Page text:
Teaching Senior Family Members How To Use A Smartphone

It has been a breeze to teach my child how to use a smartphone. If I’m honest, I don’t think I have given them a proper lesson. One day, I’m helping them click the videos they want to watch on YouTube. The next day, they can already open my phone, find the app, and look for their favorite clips.

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However, the same cannot be said for my parents, who were both in their mid-60s. Out of all the things that they could want last Christmas, they asked for iPhones. Mom said, “My friends at the senior center were brandishing their new smartphones. Perhaps it’s not too late for us to get them, too.”

My sister supported the idea 100%, but I didn’t. She was only cool with it because she would go away once the holiday season was over. As for me, I would be left to teach our elderly parents how to use their iPhones. And I already knew it wouldn’t be easy.

Still, for the sake of my two favorite seniors in the world, I thought of how I teach them how to operate a smartphone.

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Set Up The Apps Accordingly

When the iPhones arrived, I let my parents took them out of their boxes and inspect the gadgets. They turned them up and down and side to side, reveling at how sleek and slim they looked. When they asked me to open the devices for them, I took the smartphones out of their grasps to set them up first.

I may have done things differently and merely guided them through the setup process, but my folks had no idea what to do. Even if they could see the screen options, they were too scared to mess up or, worse, break their iPhones.

Once the phones had been registered to Apple, I created two different folders on each gadget. One of them contained the apps for contacts, text messages, calls, alarms, gallery, camera, and other miscellaneous items. The other was filled with Spotify, Facebook, YouTube, FaceTime, and more “fun” applications.

Some might think that it was overkill, but taking this extra step meant that the elderly would only need to focus on two folders instead of flipping through different slides. That would have made my parents’ heads spin.

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Make Your Explanations As Simple As Possible

Since we got them the same model that I used, it was easy to hand the smartphones back to my parents as I held my device for proper presentation. After figuring out which hand was more comfortable holding the new gadget, I proceeded to teach them the basics. E.g., turning on the phone, finding a contact to text or call, and using FaceTime.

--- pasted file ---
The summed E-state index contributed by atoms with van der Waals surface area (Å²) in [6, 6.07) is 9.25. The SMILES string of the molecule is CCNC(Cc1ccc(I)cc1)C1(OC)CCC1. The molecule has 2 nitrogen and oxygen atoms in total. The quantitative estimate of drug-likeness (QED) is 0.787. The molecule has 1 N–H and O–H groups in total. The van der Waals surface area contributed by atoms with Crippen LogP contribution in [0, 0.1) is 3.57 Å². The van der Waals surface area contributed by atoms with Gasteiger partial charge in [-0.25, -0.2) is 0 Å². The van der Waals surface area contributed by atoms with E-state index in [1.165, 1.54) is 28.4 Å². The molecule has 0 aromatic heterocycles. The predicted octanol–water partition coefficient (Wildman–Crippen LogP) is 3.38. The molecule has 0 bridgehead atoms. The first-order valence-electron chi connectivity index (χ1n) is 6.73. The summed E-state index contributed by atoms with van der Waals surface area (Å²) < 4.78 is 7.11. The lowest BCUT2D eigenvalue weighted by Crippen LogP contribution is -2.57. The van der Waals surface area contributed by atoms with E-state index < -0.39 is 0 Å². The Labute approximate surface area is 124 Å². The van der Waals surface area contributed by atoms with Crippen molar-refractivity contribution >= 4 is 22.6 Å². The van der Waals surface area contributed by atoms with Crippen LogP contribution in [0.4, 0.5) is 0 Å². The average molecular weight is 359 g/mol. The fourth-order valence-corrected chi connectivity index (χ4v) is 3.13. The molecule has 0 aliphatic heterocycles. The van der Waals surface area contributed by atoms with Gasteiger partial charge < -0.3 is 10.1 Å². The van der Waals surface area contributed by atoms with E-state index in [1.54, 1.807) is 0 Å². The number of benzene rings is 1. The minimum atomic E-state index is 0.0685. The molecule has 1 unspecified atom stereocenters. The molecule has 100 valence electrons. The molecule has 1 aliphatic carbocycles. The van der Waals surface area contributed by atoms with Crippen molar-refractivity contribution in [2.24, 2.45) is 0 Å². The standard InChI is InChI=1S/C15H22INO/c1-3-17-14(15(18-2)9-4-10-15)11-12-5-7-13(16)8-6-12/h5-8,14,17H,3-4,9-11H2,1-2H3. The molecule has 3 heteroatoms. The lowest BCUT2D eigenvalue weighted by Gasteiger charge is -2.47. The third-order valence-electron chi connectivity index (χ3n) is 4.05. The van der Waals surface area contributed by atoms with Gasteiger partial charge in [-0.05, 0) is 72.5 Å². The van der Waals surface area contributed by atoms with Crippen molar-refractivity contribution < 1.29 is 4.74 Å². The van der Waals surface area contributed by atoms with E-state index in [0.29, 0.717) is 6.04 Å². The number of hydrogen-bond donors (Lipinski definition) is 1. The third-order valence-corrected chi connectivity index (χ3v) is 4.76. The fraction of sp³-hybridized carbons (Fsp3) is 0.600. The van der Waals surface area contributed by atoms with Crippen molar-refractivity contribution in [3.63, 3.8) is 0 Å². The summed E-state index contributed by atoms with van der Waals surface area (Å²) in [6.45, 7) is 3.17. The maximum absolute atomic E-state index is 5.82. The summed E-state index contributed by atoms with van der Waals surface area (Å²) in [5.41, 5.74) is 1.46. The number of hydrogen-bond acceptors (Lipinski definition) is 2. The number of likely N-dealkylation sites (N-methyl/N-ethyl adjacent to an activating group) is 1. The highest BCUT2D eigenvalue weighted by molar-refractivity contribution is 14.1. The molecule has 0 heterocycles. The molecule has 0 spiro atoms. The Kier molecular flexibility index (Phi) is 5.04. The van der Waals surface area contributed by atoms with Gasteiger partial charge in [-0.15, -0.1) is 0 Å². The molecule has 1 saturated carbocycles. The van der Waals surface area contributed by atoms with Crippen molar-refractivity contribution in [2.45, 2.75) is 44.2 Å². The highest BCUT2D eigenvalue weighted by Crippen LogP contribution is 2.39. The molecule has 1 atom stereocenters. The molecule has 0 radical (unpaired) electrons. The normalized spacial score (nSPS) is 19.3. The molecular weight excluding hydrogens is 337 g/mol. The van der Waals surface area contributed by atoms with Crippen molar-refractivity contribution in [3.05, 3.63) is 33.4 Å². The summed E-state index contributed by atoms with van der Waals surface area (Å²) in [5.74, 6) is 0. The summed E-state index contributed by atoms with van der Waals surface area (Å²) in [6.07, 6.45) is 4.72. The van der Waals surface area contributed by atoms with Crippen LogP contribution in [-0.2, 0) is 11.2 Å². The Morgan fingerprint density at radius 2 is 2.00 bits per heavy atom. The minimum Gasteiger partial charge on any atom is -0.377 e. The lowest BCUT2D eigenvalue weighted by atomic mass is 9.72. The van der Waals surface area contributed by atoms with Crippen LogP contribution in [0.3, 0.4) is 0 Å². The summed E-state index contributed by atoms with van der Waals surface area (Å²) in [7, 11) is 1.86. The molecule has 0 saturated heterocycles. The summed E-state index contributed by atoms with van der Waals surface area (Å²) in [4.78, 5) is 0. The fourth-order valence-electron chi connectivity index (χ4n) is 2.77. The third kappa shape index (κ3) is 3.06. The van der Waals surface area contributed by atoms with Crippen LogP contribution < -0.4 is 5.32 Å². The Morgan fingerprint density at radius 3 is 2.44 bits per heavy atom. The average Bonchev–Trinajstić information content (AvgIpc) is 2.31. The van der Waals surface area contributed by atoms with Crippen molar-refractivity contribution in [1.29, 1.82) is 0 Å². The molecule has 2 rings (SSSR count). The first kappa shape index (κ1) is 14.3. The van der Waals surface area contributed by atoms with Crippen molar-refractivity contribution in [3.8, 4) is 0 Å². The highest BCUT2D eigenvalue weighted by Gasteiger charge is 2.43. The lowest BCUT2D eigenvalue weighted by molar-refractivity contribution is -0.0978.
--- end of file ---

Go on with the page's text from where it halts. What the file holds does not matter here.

We spent an hour doing those three things, but I took that as a win. The lesson time shortened because I tried to explain everything in the simplest possible way. It could have taken us all day, primarily if I used all the technical terms.

On the second day of our iPhone 101, my folks wanted to learn how to play music and videos and take pictures, so that’s what we did. I also gave them a list of the apps found in separate folders to look for them on their own. On the same day, they managed to video chat with my sister and see and play their theme song via Spotify.

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Try Not To Get Frustrated When The Ask The Same Questions One Too Many Times

The thing I dreaded happened not too long after our first lesson. I came home from work and noticed that my parents’ car was parked at the curb. When I stepped into the living room, they greeted me quickly before telling me that neither could turn on their iPhone. So, I showed them how it’s done. Some days later, I found them waiting at home for me again. This time, they asked me to help them reply to a friend’s text message.

Did I feel frustrated? Of course! Mom and Dad bombarded me with similar questions in the next few weeks. Sometimes, they would even call our landline phone in the middle of the night to ask how to do this or that, as if we had never gone over it before.

Despite that, I never expressed my frustration with my parents. I figured that getting mad at them for something this small could make them feel bad and rejected. Thus, I created a detailed booklet for them, complete with the images on their screen when they clicked the right things. It seemed to help because the calls I received significantly reduced after that.

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Final Thoughts

Elderly parents want to feel like a sense of belonging in a world where everyone’s nose is almost touching the screens of various gadgets. If your folks want to learn how to use a smartphone, there’s no valid reason for you not to do it. After all, giving them a crash course to iPhone usage is nothing compared to everything they have done in your favor while you’re growing up.

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